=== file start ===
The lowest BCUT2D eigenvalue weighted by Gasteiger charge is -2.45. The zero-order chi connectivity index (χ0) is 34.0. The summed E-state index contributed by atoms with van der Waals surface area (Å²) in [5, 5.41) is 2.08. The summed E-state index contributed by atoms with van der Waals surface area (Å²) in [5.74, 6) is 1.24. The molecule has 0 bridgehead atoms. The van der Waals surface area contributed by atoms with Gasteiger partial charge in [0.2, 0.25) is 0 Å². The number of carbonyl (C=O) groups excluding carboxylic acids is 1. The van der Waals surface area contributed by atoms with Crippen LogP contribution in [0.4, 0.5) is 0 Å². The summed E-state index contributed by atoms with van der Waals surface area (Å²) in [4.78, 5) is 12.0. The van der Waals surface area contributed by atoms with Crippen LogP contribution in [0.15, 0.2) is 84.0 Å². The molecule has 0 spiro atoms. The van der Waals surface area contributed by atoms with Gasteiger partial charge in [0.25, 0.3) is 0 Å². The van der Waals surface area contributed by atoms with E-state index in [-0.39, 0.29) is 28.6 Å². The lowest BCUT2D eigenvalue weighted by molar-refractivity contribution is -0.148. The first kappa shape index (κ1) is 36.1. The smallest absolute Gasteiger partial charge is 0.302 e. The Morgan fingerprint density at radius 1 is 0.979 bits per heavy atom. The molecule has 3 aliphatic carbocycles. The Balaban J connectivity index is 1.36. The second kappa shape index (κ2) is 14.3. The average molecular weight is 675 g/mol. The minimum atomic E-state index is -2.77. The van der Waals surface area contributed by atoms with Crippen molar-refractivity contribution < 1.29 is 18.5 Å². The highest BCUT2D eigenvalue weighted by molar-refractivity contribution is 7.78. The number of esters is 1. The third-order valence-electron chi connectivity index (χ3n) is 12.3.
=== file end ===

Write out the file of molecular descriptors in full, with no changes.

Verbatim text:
The lowest BCUT2D eigenvalue weighted by Gasteiger charge is -2.45. The zero-order chi connectivity index (χ0) is 34.0. The summed E-state index contributed by atoms with van der Waals surface area (Å²) in [5, 5.41) is 2.08. The summed E-state index contributed by atoms with van der Waals surface area (Å²) in [5.74, 6) is 1.24. The molecule has 0 bridgehead atoms. The van der Waals surface area contributed by atoms with Gasteiger partial charge in [0.2, 0.25) is 0 Å². The number of carbonyl (C=O) groups excluding carboxylic acids is 1. The van der Waals surface area contributed by atoms with Crippen LogP contribution in [0.4, 0.5) is 0 Å². The summed E-state index contributed by atoms with van der Waals surface area (Å²) in [4.78, 5) is 12.0. The van der Waals surface area contributed by atoms with Crippen LogP contribution in [0.15, 0.2) is 84.0 Å². The molecule has 0 spiro atoms. The van der Waals surface area contributed by atoms with Gasteiger partial charge in [0.25, 0.3) is 0 Å². The van der Waals surface area contributed by atoms with E-state index in [-0.39, 0.29) is 28.6 Å². The lowest BCUT2D eigenvalue weighted by molar-refractivity contribution is -0.148. The first kappa shape index (κ1) is 36.1. The smallest absolute Gasteiger partial charge is 0.302 e. The Morgan fingerprint density at radius 1 is 0.979 bits per heavy atom. The molecule has 3 aliphatic carbocycles. The Balaban J connectivity index is 1.36. The second kappa shape index (κ2) is 14.3. The average molecular weight is 675 g/mol. The minimum atomic E-state index is -2.77. The van der Waals surface area contributed by atoms with Crippen molar-refractivity contribution < 1.29 is 18.5 Å². The highest BCUT2D eigenvalue weighted by molar-refractivity contribution is 7.78. The number of esters is 1. The third-order valence-electron chi connectivity index (χ3n) is 12.3.